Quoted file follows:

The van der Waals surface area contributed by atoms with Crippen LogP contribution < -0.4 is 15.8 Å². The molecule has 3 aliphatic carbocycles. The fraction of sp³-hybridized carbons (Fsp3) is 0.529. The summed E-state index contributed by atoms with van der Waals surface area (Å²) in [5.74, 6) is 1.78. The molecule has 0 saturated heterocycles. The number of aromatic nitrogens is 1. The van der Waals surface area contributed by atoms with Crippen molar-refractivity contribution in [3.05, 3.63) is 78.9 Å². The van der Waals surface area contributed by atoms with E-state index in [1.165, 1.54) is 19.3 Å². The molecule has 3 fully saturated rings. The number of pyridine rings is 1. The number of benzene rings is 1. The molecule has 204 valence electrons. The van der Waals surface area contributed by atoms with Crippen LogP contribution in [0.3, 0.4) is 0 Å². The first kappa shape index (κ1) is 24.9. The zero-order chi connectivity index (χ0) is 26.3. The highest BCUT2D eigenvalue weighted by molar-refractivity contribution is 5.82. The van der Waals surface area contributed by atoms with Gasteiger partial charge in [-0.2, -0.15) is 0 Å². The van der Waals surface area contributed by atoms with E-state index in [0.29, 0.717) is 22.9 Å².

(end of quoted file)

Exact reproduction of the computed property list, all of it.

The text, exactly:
The van der Waals surface area contributed by atoms with Crippen LogP contribution < -0.4 is 15.8 Å². The molecule has 3 aliphatic carbocycles. The fraction of sp³-hybridized carbons (Fsp3) is 0.529. The summed E-state index contributed by atoms with van der Waals surface area (Å²) in [5.74, 6) is 1.78. The molecule has 0 saturated heterocycles. The number of aromatic nitrogens is 1. The van der Waals surface area contributed by atoms with Crippen molar-refractivity contribution in [3.05, 3.63) is 78.9 Å². The van der Waals surface area contributed by atoms with E-state index in [1.165, 1.54) is 19.3 Å². The molecule has 3 fully saturated rings. The number of pyridine rings is 1. The number of benzene rings is 1. The molecule has 204 valence electrons. The van der Waals surface area contributed by atoms with Crippen LogP contribution in [0.3, 0.4) is 0 Å². The first kappa shape index (κ1) is 24.9. The zero-order chi connectivity index (χ0) is 26.3. The highest BCUT2D eigenvalue weighted by molar-refractivity contribution is 5.82. The van der Waals surface area contributed by atoms with Gasteiger partial charge in [-0.2, -0.15) is 0 Å². The van der Waals surface area contributed by atoms with E-state index in [0.29, 0.717) is 22.9 Å².